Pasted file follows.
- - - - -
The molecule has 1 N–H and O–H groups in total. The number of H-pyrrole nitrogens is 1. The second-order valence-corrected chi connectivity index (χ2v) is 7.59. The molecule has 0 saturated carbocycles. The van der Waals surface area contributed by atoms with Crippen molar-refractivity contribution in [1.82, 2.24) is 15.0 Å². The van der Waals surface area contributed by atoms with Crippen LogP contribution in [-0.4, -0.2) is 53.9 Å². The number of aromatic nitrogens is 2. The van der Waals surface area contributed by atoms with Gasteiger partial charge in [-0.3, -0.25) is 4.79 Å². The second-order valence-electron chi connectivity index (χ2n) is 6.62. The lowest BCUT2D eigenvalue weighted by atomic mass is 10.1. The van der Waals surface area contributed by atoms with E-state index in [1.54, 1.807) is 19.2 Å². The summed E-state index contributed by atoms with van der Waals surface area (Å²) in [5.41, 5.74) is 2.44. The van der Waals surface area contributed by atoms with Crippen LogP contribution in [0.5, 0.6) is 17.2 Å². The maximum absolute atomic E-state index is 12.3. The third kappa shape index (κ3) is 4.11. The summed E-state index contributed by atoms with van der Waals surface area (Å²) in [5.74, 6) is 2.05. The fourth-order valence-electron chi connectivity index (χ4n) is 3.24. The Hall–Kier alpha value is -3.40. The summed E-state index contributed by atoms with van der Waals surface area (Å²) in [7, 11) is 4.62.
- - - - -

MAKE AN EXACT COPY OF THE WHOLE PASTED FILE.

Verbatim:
The molecule has 1 N–H and O–H groups in total. The number of H-pyrrole nitrogens is 1. The second-order valence-corrected chi connectivity index (χ2v) is 7.59. The molecule has 0 saturated carbocycles. The van der Waals surface area contributed by atoms with Crippen molar-refractivity contribution in [1.82, 2.24) is 15.0 Å². The van der Waals surface area contributed by atoms with Crippen LogP contribution in [-0.4, -0.2) is 53.9 Å². The number of aromatic nitrogens is 2. The van der Waals surface area contributed by atoms with Gasteiger partial charge in [-0.3, -0.25) is 4.79 Å². The second-order valence-electron chi connectivity index (χ2n) is 6.62. The lowest BCUT2D eigenvalue weighted by atomic mass is 10.1. The van der Waals surface area contributed by atoms with E-state index in [1.54, 1.807) is 19.2 Å². The summed E-state index contributed by atoms with van der Waals surface area (Å²) in [5.41, 5.74) is 2.44. The van der Waals surface area contributed by atoms with Crippen LogP contribution in [0.5, 0.6) is 17.2 Å². The maximum absolute atomic E-state index is 12.3. The third kappa shape index (κ3) is 4.11. The summed E-state index contributed by atoms with van der Waals surface area (Å²) in [5.74, 6) is 2.05. The fourth-order valence-electron chi connectivity index (χ4n) is 3.24. The Hall–Kier alpha value is -3.40. The summed E-state index contributed by atoms with van der Waals surface area (Å²) in [7, 11) is 4.62.